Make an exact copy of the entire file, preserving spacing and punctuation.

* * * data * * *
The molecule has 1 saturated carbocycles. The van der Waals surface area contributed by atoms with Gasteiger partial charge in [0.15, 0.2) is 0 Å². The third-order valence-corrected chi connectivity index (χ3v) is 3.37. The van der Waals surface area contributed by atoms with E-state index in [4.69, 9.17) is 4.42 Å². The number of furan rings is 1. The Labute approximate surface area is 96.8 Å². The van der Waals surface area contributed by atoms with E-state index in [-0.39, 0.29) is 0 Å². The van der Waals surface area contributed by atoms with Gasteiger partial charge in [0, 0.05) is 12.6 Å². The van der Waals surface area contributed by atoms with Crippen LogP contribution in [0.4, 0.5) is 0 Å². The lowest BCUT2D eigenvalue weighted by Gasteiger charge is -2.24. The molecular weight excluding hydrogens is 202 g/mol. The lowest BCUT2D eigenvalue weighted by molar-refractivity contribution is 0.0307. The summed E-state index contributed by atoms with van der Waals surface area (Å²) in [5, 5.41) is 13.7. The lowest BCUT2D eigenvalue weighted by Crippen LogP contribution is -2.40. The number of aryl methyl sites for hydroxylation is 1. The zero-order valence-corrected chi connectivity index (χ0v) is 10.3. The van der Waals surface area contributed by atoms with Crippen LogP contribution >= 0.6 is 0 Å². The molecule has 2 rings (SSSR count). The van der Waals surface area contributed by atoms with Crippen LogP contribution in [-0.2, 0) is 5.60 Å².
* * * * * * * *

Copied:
The molecule has 1 saturated carbocycles. The van der Waals surface area contributed by atoms with Gasteiger partial charge in [0.15, 0.2) is 0 Å². The third-order valence-corrected chi connectivity index (χ3v) is 3.37. The van der Waals surface area contributed by atoms with E-state index in [4.69, 9.17) is 4.42 Å². The number of furan rings is 1. The Labute approximate surface area is 96.8 Å². The van der Waals surface area contributed by atoms with E-state index in [-0.39, 0.29) is 0 Å². The van der Waals surface area contributed by atoms with Gasteiger partial charge in [0, 0.05) is 12.6 Å². The van der Waals surface area contributed by atoms with Crippen LogP contribution in [0.4, 0.5) is 0 Å². The lowest BCUT2D eigenvalue weighted by Gasteiger charge is -2.24. The molecular weight excluding hydrogens is 202 g/mol. The lowest BCUT2D eigenvalue weighted by molar-refractivity contribution is 0.0307. The summed E-state index contributed by atoms with van der Waals surface area (Å²) in [5, 5.41) is 13.7. The lowest BCUT2D eigenvalue weighted by Crippen LogP contribution is -2.40. The number of aryl methyl sites for hydroxylation is 1. The zero-order valence-corrected chi connectivity index (χ0v) is 10.3. The van der Waals surface area contributed by atoms with Crippen LogP contribution >= 0.6 is 0 Å². The molecule has 2 rings (SSSR count). The van der Waals surface area contributed by atoms with Crippen LogP contribution in [-0.2, 0) is 5.60 Å².